BRUCE: (Cutbacks at labels have) forced us to staff up. We now have marketing people and radio people. People we never used to have before. We would rely more on their resources.
The record companies are still at their best as distribution pipelines. They still have money to invest in acts. They can profile artists better than anyone. I have a lot of friends at record companies. I enjoy working with them. Record companies have been slashed back and what is left are some very good people. [Sony Nashville head] Joe Galante has a wonderful staff. Diarmuid Quinn is a top guy at Warner Brothers (in Burbank, California). David Joseph, who runs Universal UK, is fantastic. All I am working with is good people. I’m not working with idiots or a bunch of punks who were assigned to me.
SAM: I’m not too sure about the 360 deal. The labels either have to provide these services or they have to provide a lot of extra money to buy those income streams. You can count on two hands, if you are lucky, the number of managers today that can do the job effectively. This is a very unique skill set. It is just not like you can have a corporation and appoint a manager. Nor can you have a corporation appoint an agent. It’s a Moroccan Bazaar and artists need an interpreter. We are the interpreters, and we are the artist advocates.
BRUCE: The record companies are looking for people like Sam and I. People that they can work with. Get that synergy working, and you can still do a pretty good job. Can you sell 26 million records? Of course, not. But you can get your act established, get them to be a live act, and get them a career with the record companies involved.
Bruce, you and Nettwerk Group CEO Terry McBride are friends but your views differ on the music industry
BRUCE: We are 180 degrees apart in lots of way. Terry, at best, is ahead of the curve which, to me, is worse than being behind the curve. I am still a believer of the record company system. I know it’s broken. I know it may never be fixed. But it is not dead yet. I still use it, and it has helped me tremendously. I broke Michael Buble. I could not have done that with Terry’s model. I had to do it with a major.
So you don’t buy Terry’s model of acts as independents?
BRUCE: The big thing in the industry now is being independent, independent, independent. The majors are old school. Fuck you! The majors have done some things that have been, maybe questionable, but I enjoy working with them. I enjoy the people they have on staff.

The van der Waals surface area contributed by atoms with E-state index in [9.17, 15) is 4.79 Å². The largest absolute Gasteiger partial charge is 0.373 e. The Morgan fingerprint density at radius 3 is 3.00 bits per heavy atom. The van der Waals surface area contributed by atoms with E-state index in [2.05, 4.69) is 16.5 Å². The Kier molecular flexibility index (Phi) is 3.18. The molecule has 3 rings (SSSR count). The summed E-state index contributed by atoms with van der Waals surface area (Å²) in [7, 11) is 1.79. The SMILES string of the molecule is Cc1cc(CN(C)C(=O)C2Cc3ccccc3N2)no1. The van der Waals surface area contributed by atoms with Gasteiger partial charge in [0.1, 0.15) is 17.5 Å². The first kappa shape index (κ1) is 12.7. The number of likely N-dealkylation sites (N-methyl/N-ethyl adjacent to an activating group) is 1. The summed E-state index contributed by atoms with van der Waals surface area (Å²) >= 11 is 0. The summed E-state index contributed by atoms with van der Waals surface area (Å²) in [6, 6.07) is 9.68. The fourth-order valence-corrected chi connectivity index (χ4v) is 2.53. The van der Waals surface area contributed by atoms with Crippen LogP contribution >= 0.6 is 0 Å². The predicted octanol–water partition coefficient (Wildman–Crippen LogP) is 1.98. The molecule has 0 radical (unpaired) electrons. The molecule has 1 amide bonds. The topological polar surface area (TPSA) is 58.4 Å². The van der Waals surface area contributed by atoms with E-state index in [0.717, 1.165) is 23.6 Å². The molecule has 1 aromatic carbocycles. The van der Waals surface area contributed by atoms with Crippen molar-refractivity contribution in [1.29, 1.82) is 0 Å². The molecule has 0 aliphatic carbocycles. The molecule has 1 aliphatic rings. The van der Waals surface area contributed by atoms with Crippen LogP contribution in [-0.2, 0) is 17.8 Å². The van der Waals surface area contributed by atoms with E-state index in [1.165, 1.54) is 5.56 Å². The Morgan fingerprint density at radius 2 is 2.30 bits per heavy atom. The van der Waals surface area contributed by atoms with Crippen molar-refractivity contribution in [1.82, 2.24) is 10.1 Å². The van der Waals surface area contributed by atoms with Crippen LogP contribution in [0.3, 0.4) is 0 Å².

Independents, all I see with them is that they go to the majors for distribution. Nobody has sold as many records on the internet as they have with traditional CDs. I think there is still a spot for the record labels.
Sam, do you have the same view?
SAM: I agree. But it is more difficult for an artist who doesn’t have a profile to get the majors to do all of the things that Bruce talked about. It is really tough.
Bruce can make demands of a major with a commercial act like Michael Buble. With Ry Cooder, you can’t necessarily do that. Do you instead look for a boutique label or another distribution partner for that type of artist. Even with Joni Mitchell.
SAM: Absolutely, there’s been a lot of controversy about Starbucks putting music in the shelves. Whether they should or shouldn’t or if they care enough about music. I don’t care about anything of that. All I care about is that Starbucks gets people buying coffee, and if there’s a CD on the counter, there’s a good chance that people might buy it.
For Joni, the deal with Hear Music [a Concord/Starbucks affiliate], was fantastic. She sold more records than she’d sold in 17 years. A lot of people got to hear her music who hadn’t before. For Norah Jones, maybe, it wouldn’t be a great thing. Maybe it would be. It just depends on the artist and whatever a label can do for you.
BRUCE: I’d love to do a 360 with Disney [The Walt Disney Company] because they can bring something to the table. If I ever had the right act, I’d go there. That’d be a 360 deal that works.
Would you do a 360 with LiveNation?
BRUCE: No. Who’s going to market the music? They are a touring company. They aren’t going to staff up with 90 people to sell records. They will have Warners or Sony as a distributor instead.
Two decades ago, a Canadian wouldn’t have had the chance to manage Martina McBride. At best, her manager would have been from Nashville or from Texas. Is it a source of pride what has happened in her career?